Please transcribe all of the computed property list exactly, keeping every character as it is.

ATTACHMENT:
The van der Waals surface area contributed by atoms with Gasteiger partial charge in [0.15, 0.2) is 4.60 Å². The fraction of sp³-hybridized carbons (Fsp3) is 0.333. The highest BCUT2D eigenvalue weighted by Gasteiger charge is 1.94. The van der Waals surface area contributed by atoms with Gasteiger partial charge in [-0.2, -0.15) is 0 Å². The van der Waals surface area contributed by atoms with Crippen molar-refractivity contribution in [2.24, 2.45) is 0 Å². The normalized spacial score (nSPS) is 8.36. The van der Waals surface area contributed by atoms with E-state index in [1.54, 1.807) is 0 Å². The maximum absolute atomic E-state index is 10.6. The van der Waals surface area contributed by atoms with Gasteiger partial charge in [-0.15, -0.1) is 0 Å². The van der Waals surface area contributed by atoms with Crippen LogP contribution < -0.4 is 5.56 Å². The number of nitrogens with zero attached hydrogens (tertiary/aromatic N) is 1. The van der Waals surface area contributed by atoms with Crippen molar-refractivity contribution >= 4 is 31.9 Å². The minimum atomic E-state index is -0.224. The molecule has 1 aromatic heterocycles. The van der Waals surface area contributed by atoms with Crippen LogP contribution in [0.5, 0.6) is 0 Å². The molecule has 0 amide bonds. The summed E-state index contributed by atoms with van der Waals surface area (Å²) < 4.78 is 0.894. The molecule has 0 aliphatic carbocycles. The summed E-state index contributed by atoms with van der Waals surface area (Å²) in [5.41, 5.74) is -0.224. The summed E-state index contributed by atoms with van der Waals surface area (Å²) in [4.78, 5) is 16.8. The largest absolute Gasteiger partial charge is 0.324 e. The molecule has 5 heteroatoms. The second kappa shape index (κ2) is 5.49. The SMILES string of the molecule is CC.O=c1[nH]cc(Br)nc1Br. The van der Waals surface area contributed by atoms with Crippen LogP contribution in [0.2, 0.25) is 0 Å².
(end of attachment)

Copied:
The van der Waals surface area contributed by atoms with Gasteiger partial charge in [0.15, 0.2) is 4.60 Å². The fraction of sp³-hybridized carbons (Fsp3) is 0.333. The highest BCUT2D eigenvalue weighted by Gasteiger charge is 1.94. The van der Waals surface area contributed by atoms with Gasteiger partial charge in [-0.2, -0.15) is 0 Å². The van der Waals surface area contributed by atoms with Crippen molar-refractivity contribution in [2.24, 2.45) is 0 Å². The normalized spacial score (nSPS) is 8.36. The van der Waals surface area contributed by atoms with E-state index in [1.54, 1.807) is 0 Å². The maximum absolute atomic E-state index is 10.6. The van der Waals surface area contributed by atoms with Gasteiger partial charge in [-0.15, -0.1) is 0 Å². The van der Waals surface area contributed by atoms with Crippen LogP contribution < -0.4 is 5.56 Å². The number of nitrogens with zero attached hydrogens (tertiary/aromatic N) is 1. The van der Waals surface area contributed by atoms with Crippen molar-refractivity contribution >= 4 is 31.9 Å². The minimum atomic E-state index is -0.224. The molecule has 1 aromatic heterocycles. The van der Waals surface area contributed by atoms with Crippen LogP contribution in [0.5, 0.6) is 0 Å². The molecule has 0 amide bonds. The summed E-state index contributed by atoms with van der Waals surface area (Å²) < 4.78 is 0.894. The molecule has 0 aliphatic carbocycles. The summed E-state index contributed by atoms with van der Waals surface area (Å²) in [5.41, 5.74) is -0.224. The summed E-state index contributed by atoms with van der Waals surface area (Å²) in [4.78, 5) is 16.8. The largest absolute Gasteiger partial charge is 0.324 e. The molecule has 5 heteroatoms. The second kappa shape index (κ2) is 5.49. The SMILES string of the molecule is CC.O=c1[nH]cc(Br)nc1Br. The van der Waals surface area contributed by atoms with Crippen LogP contribution in [0.2, 0.25) is 0 Å².